Michael Latsch, program director for Seeds of Success, tends a garden plot in Duluth's Lincoln Park neighborhood. MPR Photo/Julie Siple
Community leaders have many ideas about how to address food access in Lincoln Park, a neighborhood west of downtown Duluth that lacks a grocery store. We reported this week on the challenge the absence of a grocery store poses for low-income residents.
Some people want to lure a small grocer to the area, others suggest cab vouchers or a free bus to help residents get to existing supermarkets.
But one program is already doing something about it.
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As MPR's Stephanie Hemphill reported in 2010, Seeds of Success hires low-income Duluth residents to transform vacant urban lots into vegetable gardens. Last summer, the program produced 4,800 pounds of produce and employed 17 people, sending them home with gardening skills and vegetables.
Organizers have been selling the rest of the produce to grocery stores and high-end restaurants. For the most part, that's going to change.
"This year we're moving to a model of selling it directly to low-income people," said Angie Miller, executive director of Community Action Duluth, which runs the program through a partnership with the A.H. Zeppa Foundation and the City of Duluth.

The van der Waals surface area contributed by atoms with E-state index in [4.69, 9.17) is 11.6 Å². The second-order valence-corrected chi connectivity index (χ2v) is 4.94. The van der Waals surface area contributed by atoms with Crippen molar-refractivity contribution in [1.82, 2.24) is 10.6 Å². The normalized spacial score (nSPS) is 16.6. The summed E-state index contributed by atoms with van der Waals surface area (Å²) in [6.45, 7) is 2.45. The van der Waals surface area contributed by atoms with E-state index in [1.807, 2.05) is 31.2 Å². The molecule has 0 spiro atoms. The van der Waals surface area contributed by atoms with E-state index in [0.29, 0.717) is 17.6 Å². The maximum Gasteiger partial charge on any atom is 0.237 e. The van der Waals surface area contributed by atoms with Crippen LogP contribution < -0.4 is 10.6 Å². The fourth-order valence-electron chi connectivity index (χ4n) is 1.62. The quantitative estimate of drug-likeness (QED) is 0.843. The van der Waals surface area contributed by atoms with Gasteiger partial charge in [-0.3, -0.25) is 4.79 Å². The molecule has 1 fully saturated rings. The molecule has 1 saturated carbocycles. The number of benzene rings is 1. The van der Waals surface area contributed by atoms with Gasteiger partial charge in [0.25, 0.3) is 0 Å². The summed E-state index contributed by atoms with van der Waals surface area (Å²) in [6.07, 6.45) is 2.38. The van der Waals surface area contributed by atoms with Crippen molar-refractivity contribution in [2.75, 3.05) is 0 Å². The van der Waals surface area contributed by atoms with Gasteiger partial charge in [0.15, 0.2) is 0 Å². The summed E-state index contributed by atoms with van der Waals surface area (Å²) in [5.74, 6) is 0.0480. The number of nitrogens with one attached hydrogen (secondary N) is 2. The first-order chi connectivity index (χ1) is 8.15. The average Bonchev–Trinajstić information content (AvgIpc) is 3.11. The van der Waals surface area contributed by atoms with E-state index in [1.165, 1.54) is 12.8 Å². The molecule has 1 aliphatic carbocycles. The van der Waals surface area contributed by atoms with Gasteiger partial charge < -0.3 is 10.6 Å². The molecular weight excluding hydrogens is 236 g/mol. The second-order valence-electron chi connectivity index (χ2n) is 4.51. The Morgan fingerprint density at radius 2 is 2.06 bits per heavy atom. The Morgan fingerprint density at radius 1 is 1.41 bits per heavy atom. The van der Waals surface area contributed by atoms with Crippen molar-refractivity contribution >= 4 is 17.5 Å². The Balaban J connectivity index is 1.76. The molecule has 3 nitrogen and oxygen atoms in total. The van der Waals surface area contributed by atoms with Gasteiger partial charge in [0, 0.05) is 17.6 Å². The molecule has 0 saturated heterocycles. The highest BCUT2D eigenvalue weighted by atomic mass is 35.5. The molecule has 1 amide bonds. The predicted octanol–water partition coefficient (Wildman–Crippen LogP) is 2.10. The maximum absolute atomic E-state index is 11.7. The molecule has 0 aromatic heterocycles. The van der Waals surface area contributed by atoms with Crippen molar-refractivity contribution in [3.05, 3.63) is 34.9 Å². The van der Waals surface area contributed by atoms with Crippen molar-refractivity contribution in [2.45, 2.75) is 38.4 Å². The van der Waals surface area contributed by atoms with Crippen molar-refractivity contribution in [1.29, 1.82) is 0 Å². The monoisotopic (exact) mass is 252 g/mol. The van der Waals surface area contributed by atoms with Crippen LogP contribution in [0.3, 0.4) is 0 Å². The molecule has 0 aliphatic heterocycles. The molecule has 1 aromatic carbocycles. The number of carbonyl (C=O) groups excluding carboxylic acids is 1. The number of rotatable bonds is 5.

Miller has noticed more people struggling to get enough healthy food as poverty rates have risen.
"We've listened to low-income people. We've had focus groups, and they indicated a clear desire for more produce at affordable prices," Miller said.
This summer, Seeds of Success will pack their produce into boxes and sell it in Lincoln Park, where residents don't have much opportunity to buy fresh food. If the program secures funding, it will also sell in several other neighborhoods where residents can't find plentiful supplies of fresh produce. The sales will be weekly and year-round, supplemented in the winter by other sources.
They'll set up in churches and community centers, places people can reach on foot.
"It's not the best way to buy produce, to have to show up in a particular spot on a particular day," admits Michael Latsch, program manager for Seeds of Success. "But we feel like we can meet the need immediately, so we're looking to do that until someone can find a way to work out the financing, and to work out a business plan, for a grocery store in this neighborhood."
The program has drawn praise for its comprehensive approach, proving jobs, skills, food, and neighborhood revitalization.
But it might take more than access to change diets, Latsch said. That's why there will be cooking education at the distribution sites.
"There is a lot of research coming out now that suggests that physical and economic access to produce is a start, but it needs to be matched with education and with promotion," he said. "In my view, access is the start, but then people need to have the knowledge to cook the produce, and the desire to consume it as well."